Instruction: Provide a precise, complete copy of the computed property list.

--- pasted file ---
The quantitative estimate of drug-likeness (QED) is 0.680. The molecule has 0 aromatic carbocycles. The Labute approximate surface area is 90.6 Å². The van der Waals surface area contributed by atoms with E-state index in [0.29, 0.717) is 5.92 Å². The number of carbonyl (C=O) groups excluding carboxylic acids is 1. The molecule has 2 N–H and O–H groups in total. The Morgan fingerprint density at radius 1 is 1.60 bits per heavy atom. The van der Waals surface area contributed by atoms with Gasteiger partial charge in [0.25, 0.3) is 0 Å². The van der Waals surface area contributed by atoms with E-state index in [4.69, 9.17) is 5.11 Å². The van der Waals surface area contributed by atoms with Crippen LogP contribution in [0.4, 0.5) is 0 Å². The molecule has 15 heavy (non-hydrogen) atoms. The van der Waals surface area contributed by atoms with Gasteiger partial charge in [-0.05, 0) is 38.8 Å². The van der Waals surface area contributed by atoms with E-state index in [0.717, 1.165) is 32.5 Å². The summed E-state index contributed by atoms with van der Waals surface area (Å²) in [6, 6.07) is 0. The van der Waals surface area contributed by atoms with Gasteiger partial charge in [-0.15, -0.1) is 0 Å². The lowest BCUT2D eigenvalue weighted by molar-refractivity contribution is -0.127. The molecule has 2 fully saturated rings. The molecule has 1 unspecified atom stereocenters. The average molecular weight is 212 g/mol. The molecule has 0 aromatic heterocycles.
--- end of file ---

The quantitative estimate of drug-likeness (QED) is 0.680. The molecule has 0 aromatic carbocycles. The Labute approximate surface area is 90.6 Å². The van der Waals surface area contributed by atoms with E-state index in [0.29, 0.717) is 5.92 Å². The number of carbonyl (C=O) groups excluding carboxylic acids is 1. The molecule has 2 N–H and O–H groups in total. The Morgan fingerprint density at radius 1 is 1.60 bits per heavy atom. The van der Waals surface area contributed by atoms with Gasteiger partial charge in [0.25, 0.3) is 0 Å². The van der Waals surface area contributed by atoms with E-state index in [4.69, 9.17) is 5.11 Å². The van der Waals surface area contributed by atoms with Crippen LogP contribution in [0.4, 0.5) is 0 Å². The molecule has 15 heavy (non-hydrogen) atoms. The van der Waals surface area contributed by atoms with Gasteiger partial charge in [-0.05, 0) is 38.8 Å². The van der Waals surface area contributed by atoms with E-state index in [0.717, 1.165) is 32.5 Å². The summed E-state index contributed by atoms with van der Waals surface area (Å²) in [6, 6.07) is 0. The van der Waals surface area contributed by atoms with Gasteiger partial charge in [-0.15, -0.1) is 0 Å². The lowest BCUT2D eigenvalue weighted by molar-refractivity contribution is -0.127. The molecule has 2 fully saturated rings. The molecule has 1 unspecified atom stereocenters. The average molecular weight is 212 g/mol. The molecule has 0 aromatic heterocycles.